“Contrary to conventional wisdom,” adds Ms. Fagell, “kids aren’t always looking to restore friendships. They may need permission to move on or need help creating a more comfortable, if distant, interpersonal dynamic.” They just need to find some closure.

Teaching your child to pick their battles is a risky step. In detail, they could go the easy way and just cut off their “friend” or they could do everything to hurt that “friend.” Either way, most tweens and teens will want to emotionally hurt the other person and make them feel the burden that they felt. But that’s not the goal. As Ms. Shaffer notes, “we don’t have emotional Bubble Wrap for children, but we do have ways to help them develop the emotional agility to navigate through difficult situations.”

For more information on friendships, teens, and tweens and conflict resolution, please contact us. To learn how we can help you or your child who may be struggling with being successful managing the social world, contact us or visit our website. For more information on therapy, visit Hilber Psychological Services.

- Written by Lily Schmitt and Tanya L. Hilber, PsyD

References

Damour, Lisa. (2019, Jan 16). How to Help Tweens and Teens Manage Social Conflict. The NY Times. Retrieved from https://www.nytimes.com/2019/01/16/well/family/how-to-help-tweens-and-teens-manage-social-conflict.html.

Damour, Lisa. (2017). Untangled: Guiding Teenage Girls Through the Seven Transitions Into Adulthood. New York, NY: Ballantine Books.

Damout, Lisa. (2019). Under Pressure: Confronting the Epidemic of Stress and Anxiety in Girls. New York, NY: Ballantine Books.

What Change is like for Individuals with ADHD

In the article, “Lazy Days of Summer? For ADHD Moms, That’s Not a Thing,” author Tricia Arthur describes how her never-ending, changing weeks can take a toll on her mental health. She notes that ”changes in a routine are very difficult for a person with attention deficit hyperactivity disorder (ADHD or ADD)” to juggle. Especially during the summer, one’s stress levels and self-doubt can increase because it is so hard to keep track of everything going on in not only your life but the rest of the family’s and still believe it is possible.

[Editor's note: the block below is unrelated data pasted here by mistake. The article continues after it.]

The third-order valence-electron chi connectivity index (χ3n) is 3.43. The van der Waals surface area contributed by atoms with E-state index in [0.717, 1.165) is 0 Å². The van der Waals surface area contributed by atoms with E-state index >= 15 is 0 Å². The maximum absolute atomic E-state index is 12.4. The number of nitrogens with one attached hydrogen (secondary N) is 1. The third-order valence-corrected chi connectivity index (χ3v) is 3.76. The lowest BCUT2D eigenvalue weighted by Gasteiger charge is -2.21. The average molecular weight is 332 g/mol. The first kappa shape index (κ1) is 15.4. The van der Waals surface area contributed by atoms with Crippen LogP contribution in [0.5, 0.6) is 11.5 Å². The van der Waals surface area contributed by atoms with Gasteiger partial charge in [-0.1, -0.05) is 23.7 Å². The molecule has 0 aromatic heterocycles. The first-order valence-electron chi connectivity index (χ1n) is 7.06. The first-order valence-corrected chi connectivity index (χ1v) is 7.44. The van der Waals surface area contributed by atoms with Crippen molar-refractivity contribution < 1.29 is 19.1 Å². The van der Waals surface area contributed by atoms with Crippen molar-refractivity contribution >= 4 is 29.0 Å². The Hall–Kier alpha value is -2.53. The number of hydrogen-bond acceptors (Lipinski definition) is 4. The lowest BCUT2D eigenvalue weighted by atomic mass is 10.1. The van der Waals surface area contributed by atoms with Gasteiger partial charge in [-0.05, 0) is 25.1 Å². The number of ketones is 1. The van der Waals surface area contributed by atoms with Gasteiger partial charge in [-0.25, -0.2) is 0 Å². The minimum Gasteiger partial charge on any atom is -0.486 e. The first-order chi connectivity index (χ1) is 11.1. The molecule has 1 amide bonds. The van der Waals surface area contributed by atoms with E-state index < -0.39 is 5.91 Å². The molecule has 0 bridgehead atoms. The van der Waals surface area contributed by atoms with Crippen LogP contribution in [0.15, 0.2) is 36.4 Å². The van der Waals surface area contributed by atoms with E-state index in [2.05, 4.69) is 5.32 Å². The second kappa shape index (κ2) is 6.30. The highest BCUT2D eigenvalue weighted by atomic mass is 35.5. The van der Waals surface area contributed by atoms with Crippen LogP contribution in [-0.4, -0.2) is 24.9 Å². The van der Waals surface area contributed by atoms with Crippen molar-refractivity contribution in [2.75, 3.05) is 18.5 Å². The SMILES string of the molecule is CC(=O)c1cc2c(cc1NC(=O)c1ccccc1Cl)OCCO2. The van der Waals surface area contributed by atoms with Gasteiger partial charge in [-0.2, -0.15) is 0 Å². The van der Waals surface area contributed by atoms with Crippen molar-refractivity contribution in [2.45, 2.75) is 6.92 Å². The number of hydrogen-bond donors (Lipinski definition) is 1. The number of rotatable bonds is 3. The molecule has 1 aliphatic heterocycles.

Arthur’s life coach said, “that neurotypical people are a tad quicker and more intuitive than ADHD-brained people in making adjustments when changing circumstances require it.” Knowing this, it is understandable why you, who struggles with ADHD, has a harder time comprehending changing plans all the time. During this time, it is important to relax and give yourself a break and realize that everything will work out; you just have to take it step by step, day by day. 

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Summer is the hardest season for most parents to get used to. From a routine every day to different plans each week, and even every day, is a lot to think about. It takes a lot of time to pan every little detail out, which can be exhausting. Although it may seem like you have the appropriate med regiment to reduce ADHD symptoms and the right amount of help and brain rest and self-care to keep a clear, open mind, it may also seem like you can snap at any moment because all these things are on your mind (Arthur). Each day something probably increases your stress level which makes you more anxious, however, it does not have to always be like that. Touching base with your therapist can also assist with these big changes to help it become a little smoother. As long as you acknowledge your stresses and take a step back to see how you can counterbalance them, whether that is by delegating or taking breaks in between, it is okay to be stressed.

Unfortunately, even if you are doing everything right, or just simply getting through the day, you will have to do it all over again. Arthur suggests writing a motivational note to yourself that reminds you that you are doing great and that stress is okay that says something like this:

Dear Tricia, You have ADHD, and it’s for real. Know that everything it takes to run your family and your life is way more difficult for you than it is for others. This means you gotta take care of yourself more than others have to take care of themselves. This also means you gotta give yourself a crap ton of grace. You really are rocking it and you really are intelligent and when you don’t feel you are either, be patient. Also, layer on the self-care, consult with your ADHD-specialized psychiatrist, and did I say be patient? Breathe and be patient. Now is not forever. Healing, a better grip, and inner calm always return in time. Hang on. Remember: You rock! Love, Tricia”

For more information on ADHD and its symptoms, please contact us. To learn how we can help you or your child who may be struggling with being successful with ADHD, contact us or visit our website. For more information on therapy, visit Hilber Psychological Services.

To learn how Neurofeedback can help with ADHD symptoms, visit San Diego Center for Neurofeedback, APPC or contact SDCNF for for more information.

- Written by Lily Schmitt and Tanya L. Hilber, PsyD

References:

Arthur, Tricia. “Lazy Days of Summer? For ADHD Moms, That’s Not a Thing.” Attitude. Web. 7,  Aug. 2019. https://www.additudemag.com/i-hate-summer-adhd-mom